A huge crowd of people followed, along with women weeping and carrying on. At one point Jesus turned to the women and said, “Daughters of Jerusalem, don’t cry for me. Cry for yourselves and for your children.”
(Luke 23:27-28 MSG)
It was a gruesome sight. Jesus, the Lamb of God, was being led as a lamb to the slaughter, to the sacrifice, when the women met Him. Yet despite His dreadful state, He turned to the weeping women following Him and uttered the strangest words they had ever heard Him say, “Daughters of Jerusalem, don’t cry for me. Cry for yourselves and for your children” (Luke 23:28). His condition wasn’t as bad as theirs, but they couldn’t see it because they were focused on His dilemma.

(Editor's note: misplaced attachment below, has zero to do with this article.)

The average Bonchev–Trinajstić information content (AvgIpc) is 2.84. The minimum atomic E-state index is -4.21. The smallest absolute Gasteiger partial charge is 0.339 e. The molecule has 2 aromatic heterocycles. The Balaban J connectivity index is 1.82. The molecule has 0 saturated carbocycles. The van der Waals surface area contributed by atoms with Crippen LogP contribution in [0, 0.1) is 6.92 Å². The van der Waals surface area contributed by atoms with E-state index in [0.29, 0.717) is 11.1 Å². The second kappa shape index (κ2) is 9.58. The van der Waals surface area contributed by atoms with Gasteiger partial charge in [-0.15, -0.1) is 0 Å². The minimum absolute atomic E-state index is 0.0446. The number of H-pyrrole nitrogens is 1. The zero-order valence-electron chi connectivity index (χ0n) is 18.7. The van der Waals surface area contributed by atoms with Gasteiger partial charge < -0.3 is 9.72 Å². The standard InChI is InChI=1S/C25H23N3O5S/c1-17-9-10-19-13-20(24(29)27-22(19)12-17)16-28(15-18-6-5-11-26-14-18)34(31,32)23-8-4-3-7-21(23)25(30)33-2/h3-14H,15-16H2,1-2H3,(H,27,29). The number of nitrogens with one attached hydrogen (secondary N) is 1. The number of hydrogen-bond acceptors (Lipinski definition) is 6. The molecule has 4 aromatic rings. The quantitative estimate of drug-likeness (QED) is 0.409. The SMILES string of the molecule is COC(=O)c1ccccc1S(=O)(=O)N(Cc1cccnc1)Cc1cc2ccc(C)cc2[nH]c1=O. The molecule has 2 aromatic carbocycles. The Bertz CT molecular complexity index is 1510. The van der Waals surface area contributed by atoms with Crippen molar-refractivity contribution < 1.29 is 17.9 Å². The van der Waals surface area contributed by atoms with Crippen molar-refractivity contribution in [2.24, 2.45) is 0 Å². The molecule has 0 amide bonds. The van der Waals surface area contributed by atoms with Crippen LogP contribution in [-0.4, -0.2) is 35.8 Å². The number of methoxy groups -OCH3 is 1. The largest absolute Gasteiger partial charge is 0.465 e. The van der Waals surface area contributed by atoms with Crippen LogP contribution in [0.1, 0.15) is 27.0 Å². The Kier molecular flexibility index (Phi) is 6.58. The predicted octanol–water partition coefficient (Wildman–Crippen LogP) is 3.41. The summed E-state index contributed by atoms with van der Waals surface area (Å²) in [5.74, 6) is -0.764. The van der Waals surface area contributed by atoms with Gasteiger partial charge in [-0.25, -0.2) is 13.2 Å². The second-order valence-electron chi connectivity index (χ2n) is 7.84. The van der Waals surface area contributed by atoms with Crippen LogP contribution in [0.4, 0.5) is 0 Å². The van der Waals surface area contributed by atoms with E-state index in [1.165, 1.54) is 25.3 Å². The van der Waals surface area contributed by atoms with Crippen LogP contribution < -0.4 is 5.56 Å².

Oftentimes, when we think that we’re sympathizing with others in their plight, we too miss the pitiable state we might be in. We feel sorry for the single, infertile, poor or ill in our society, forgetting that the married, fertile, rich or healthy are not trouble-free either. So while we should be supportive of others in their distress, let’s remember to take a closer look at ourselves and seek His help.
No one is completely free from trouble, but not everyone realizes the trouble they’re in.